Inside Story: Cannes critics
As the world's biggest film festival gets underway, Compton Miller assesses the journalists who, from the comfort of a screening room, can make or break a new movie
Monday 15 May 2006
1. THE SUNDAY TIMES
Cosmo Landesman, 51, Wapping's answer to Kenneth Tynan
He relishes his street-fighting reputation, boldly attacking schlock films while pricking the pretensions of art movies. "I'm not a film critic," Cosmo declares. "I'm a journalist who writes about films." He shuns the Cannes Film Festival and Baftas because he hates "the back-slapping luvvie part of the film business". So who could argue with this description: "Landesman is the critic least likely to bore the pants off you with obscure references to films you've never heard of and [the most likely] to write a review that sounds like an intelligent best mate telling it like it is."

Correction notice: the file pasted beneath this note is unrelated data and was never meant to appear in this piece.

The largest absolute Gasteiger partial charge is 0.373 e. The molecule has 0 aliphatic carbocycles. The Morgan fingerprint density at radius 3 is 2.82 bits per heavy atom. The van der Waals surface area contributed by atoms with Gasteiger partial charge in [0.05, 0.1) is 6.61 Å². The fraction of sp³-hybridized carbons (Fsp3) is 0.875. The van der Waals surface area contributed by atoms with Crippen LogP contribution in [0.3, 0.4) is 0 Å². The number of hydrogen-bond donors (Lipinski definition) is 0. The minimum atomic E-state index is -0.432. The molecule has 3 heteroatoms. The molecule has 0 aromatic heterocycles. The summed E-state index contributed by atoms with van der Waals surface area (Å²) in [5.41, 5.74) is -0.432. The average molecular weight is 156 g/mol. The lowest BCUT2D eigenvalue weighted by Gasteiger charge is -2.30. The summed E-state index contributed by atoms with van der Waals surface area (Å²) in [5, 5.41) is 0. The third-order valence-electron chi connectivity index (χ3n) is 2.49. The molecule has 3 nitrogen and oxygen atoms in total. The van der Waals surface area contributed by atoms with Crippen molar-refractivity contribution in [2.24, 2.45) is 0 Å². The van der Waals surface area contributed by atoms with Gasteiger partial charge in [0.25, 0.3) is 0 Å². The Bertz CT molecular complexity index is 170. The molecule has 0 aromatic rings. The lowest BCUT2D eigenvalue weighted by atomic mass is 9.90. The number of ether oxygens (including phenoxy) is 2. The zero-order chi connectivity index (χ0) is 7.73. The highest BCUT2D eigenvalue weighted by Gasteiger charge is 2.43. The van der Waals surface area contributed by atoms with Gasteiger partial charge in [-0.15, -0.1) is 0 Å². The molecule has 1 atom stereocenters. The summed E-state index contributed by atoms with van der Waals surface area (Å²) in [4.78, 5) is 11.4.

Education: Holloway Comprehensive.
Review: "A pointless film that should have gone straight to video. No star." (I'll Sleep When I'm Dead, 2003)
Favourite movie: Sweet Smell of Success (1957)
2. SUNDAY EXPRESS
Henry Fitzherbert, 33, preview-theatre Adonis
Film PRs can usually count on him to provide friendly reviews of most Hollywood blockbusters. But he occasionally reveals venomous tendencies. He described Hugh Grant's latest film American Dreamz as "this awful satire (which) will go down as one of the clunkers of the year". Married to a child psychiatrist, Fitz began as a Daily Express trainee.
Education: Ampleforth and St Peter's College, Oxford
Review: "This sequel remains about as sexy as wet socks." (Basic Instinct 2, 2006)
Favourite movie: The Sound of Music (1965)
3. THE INDEPENDENT